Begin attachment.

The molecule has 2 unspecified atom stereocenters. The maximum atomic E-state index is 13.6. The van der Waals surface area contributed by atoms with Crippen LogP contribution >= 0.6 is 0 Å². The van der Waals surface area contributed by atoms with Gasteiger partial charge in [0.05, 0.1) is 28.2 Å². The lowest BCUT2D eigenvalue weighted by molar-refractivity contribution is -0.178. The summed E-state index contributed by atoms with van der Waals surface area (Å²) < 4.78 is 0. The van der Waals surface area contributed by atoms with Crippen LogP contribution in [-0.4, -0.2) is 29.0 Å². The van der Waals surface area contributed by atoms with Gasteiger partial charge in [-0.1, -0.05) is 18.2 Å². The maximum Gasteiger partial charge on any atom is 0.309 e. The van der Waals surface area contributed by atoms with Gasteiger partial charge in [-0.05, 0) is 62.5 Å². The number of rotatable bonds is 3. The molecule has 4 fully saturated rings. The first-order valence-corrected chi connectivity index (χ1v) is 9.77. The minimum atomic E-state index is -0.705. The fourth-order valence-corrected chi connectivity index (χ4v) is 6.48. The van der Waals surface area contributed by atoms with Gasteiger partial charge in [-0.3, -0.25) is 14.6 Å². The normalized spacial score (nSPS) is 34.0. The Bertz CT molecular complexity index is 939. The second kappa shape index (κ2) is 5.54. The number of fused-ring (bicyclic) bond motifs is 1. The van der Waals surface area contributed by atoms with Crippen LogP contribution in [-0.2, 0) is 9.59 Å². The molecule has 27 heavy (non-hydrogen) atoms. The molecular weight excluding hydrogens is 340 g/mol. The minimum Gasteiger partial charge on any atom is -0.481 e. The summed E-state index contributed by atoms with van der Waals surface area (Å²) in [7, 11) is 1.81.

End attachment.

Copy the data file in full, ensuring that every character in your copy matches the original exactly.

The molecule has 2 unspecified atom stereocenters. The maximum atomic E-state index is 13.6. The van der Waals surface area contributed by atoms with Crippen LogP contribution >= 0.6 is 0 Å². The van der Waals surface area contributed by atoms with Gasteiger partial charge in [0.05, 0.1) is 28.2 Å². The lowest BCUT2D eigenvalue weighted by molar-refractivity contribution is -0.178. The summed E-state index contributed by atoms with van der Waals surface area (Å²) < 4.78 is 0. The van der Waals surface area contributed by atoms with Crippen LogP contribution in [-0.4, -0.2) is 29.0 Å². The van der Waals surface area contributed by atoms with Gasteiger partial charge in [-0.1, -0.05) is 18.2 Å². The maximum Gasteiger partial charge on any atom is 0.309 e. The van der Waals surface area contributed by atoms with Gasteiger partial charge in [-0.05, 0) is 62.5 Å². The number of rotatable bonds is 3. The molecule has 4 fully saturated rings. The first-order valence-corrected chi connectivity index (χ1v) is 9.77. The minimum atomic E-state index is -0.705. The fourth-order valence-corrected chi connectivity index (χ4v) is 6.48. The van der Waals surface area contributed by atoms with Gasteiger partial charge in [-0.3, -0.25) is 14.6 Å². The normalized spacial score (nSPS) is 34.0. The Bertz CT molecular complexity index is 939. The second kappa shape index (κ2) is 5.54. The number of fused-ring (bicyclic) bond motifs is 1. The van der Waals surface area contributed by atoms with Crippen LogP contribution in [-0.2, 0) is 9.59 Å². The molecule has 27 heavy (non-hydrogen) atoms. The molecular weight excluding hydrogens is 340 g/mol. The minimum Gasteiger partial charge on any atom is -0.481 e. The summed E-state index contributed by atoms with van der Waals surface area (Å²) in [7, 11) is 1.81.